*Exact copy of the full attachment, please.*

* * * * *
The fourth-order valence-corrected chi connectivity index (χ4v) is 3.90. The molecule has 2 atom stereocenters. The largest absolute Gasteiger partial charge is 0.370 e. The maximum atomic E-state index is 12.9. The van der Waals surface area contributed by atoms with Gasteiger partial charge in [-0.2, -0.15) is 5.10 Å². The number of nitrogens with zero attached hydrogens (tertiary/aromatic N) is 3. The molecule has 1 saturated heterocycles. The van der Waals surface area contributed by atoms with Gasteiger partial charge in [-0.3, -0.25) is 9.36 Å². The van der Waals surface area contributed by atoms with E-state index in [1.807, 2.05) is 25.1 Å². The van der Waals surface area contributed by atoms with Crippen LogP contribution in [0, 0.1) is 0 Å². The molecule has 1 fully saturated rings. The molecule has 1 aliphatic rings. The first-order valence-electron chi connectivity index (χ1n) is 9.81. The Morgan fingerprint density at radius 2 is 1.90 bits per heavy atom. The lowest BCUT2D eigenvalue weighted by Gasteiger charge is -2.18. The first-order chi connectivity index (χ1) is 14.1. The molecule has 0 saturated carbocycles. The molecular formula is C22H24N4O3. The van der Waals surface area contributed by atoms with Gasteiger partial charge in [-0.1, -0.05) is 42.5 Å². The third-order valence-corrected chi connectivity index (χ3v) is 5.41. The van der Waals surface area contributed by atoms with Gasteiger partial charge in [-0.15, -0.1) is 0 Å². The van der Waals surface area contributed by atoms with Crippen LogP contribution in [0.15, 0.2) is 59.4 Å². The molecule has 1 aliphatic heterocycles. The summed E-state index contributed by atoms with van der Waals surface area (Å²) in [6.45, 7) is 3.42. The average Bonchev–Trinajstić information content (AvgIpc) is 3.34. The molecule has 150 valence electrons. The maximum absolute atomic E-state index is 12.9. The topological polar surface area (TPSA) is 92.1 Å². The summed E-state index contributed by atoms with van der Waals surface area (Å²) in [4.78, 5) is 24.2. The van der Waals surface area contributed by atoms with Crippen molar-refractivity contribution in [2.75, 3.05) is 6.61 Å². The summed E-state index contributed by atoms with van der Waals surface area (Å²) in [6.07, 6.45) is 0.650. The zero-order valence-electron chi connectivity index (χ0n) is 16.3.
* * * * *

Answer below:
The fourth-order valence-corrected chi connectivity index (χ4v) is 3.90. The molecule has 2 atom stereocenters. The largest absolute Gasteiger partial charge is 0.370 e. The maximum atomic E-state index is 12.9. The van der Waals surface area contributed by atoms with Gasteiger partial charge in [-0.2, -0.15) is 5.10 Å². The number of nitrogens with zero attached hydrogens (tertiary/aromatic N) is 3. The molecule has 1 saturated heterocycles. The van der Waals surface area contributed by atoms with Gasteiger partial charge in [-0.3, -0.25) is 9.36 Å². The van der Waals surface area contributed by atoms with E-state index in [1.807, 2.05) is 25.1 Å². The van der Waals surface area contributed by atoms with Crippen LogP contribution in [0, 0.1) is 0 Å². The molecule has 1 fully saturated rings. The molecule has 1 aliphatic rings. The first-order valence-electron chi connectivity index (χ1n) is 9.81. The Morgan fingerprint density at radius 2 is 1.90 bits per heavy atom. The lowest BCUT2D eigenvalue weighted by Gasteiger charge is -2.18. The first-order chi connectivity index (χ1) is 14.1. The molecule has 0 saturated carbocycles. The molecular formula is C22H24N4O3. The van der Waals surface area contributed by atoms with Gasteiger partial charge in [-0.1, -0.05) is 42.5 Å². The third-order valence-corrected chi connectivity index (χ3v) is 5.41. The van der Waals surface area contributed by atoms with Gasteiger partial charge in [-0.15, -0.1) is 0 Å². The van der Waals surface area contributed by atoms with Crippen LogP contribution in [0.15, 0.2) is 59.4 Å². The molecule has 1 aliphatic heterocycles. The summed E-state index contributed by atoms with van der Waals surface area (Å²) in [6.45, 7) is 3.42. The average Bonchev–Trinajstić information content (AvgIpc) is 3.34. The molecule has 150 valence electrons. The maximum absolute atomic E-state index is 12.9. The topological polar surface area (TPSA) is 92.1 Å². The summed E-state index contributed by atoms with van der Waals surface area (Å²) in [4.78, 5) is 24.2. The van der Waals surface area contributed by atoms with Crippen molar-refractivity contribution in [2.75, 3.05) is 6.61 Å². The summed E-state index contributed by atoms with van der Waals surface area (Å²) in [6.07, 6.45) is 0.650. The zero-order valence-electron chi connectivity index (χ0n) is 16.3.